Daycare centre owners are facing an uncertain future as the parents seem reluctant to entrust their children to such caregivers amid health crisis
- Many private daycare owners have been thinking about changing their businesses or selling them as they have not been earning any money due to the pandemic.
- Working parents have facing problems as offices reopened, but not the daycare centres
- Department of Women Affairs runs 43 daycare centres in the capital city, and 20 others across the country
- There are 15 daycare centres for children of female workers at garments and other type in Gazipur and Dhaka
- There are government daycare centres for low-income people in Chattogram, Rajshahi, Khulna, Barisal and Sylhet
- Bangladesh Shishu Academy provides daycare services to more than 800 children.
- There are also some government daycare centres for middle and low-income people in different parts of the city
Tanima Farhana started a daycare centre in a rented flat instead of taking up a traditional job after graduation. Everything was going very well for her business until the Covid-19 pandemic hit, when parents stopped sending their children to the daycare.
Although the situation has become a bit normal recently, children have not yet returned to her daycare centre. Tanima is now worried about survival of her business, as she have been paying rent for the flat and the workers' salaries without having any regular income.
Like Tanima, many other daycare centre owners are facing an uncertain future as the parents seem reluctant to send their children to such caregivers amid the unprecedented health crisis and the government has not yet allowed the daycare centres to reopen.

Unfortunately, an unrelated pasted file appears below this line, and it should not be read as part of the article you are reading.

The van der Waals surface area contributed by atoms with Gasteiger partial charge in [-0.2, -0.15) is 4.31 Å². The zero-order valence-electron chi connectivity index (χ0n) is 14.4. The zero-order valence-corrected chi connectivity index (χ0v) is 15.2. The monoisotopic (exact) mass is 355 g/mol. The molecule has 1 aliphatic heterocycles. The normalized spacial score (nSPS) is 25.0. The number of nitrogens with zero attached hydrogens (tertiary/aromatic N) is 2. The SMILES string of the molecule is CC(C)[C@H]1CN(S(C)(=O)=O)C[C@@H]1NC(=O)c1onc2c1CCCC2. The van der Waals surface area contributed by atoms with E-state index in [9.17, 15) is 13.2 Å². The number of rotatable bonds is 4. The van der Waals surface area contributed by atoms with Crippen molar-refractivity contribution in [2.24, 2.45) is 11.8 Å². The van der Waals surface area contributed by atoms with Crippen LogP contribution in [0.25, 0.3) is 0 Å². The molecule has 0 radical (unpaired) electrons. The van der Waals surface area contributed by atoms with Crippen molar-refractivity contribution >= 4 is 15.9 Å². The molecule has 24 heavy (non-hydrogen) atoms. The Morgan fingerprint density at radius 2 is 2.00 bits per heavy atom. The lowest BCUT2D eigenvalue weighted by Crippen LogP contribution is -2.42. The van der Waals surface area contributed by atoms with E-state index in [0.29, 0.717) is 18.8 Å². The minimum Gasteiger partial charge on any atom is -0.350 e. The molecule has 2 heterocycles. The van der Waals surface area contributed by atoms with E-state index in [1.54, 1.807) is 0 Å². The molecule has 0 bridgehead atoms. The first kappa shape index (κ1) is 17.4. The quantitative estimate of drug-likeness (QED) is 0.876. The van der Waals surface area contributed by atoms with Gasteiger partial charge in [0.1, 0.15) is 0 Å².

Tanima told The Business Standard, "I sustained the business with my savings so far. I am afraid that the children would not return until the coronavirus is eliminated. Now I am in indecision over starting some new business."
Although there are some information about the number of daycare centres run under government projects, there is no specific data about private daycares in the country.
People involved in this businesses said there are more than 1,000 private daycares in the capital, while nongovernmental organisations and entrepreneurs run several thousand daycare centres across the country.
Most of these private daycares are operated by women, who have been thinking about changing their businesses or selling them as they have not been earning any money due to the pandemic.
Anika Rahman, director of "Shishur Jatna (Children's Care)", is one of such small entrepreneurs who started a homemade food delivery business on her daycare centre premises when it stopped yielding any profit.
It is not certain when the children will return to the daycare. But the landlord is demanding his rents, so I had to start the new online-based business
Anika told TBS that, "It is not certain when the children will return to the daycare. But the landlord is demanding his rents, so I had to start the new online-based business."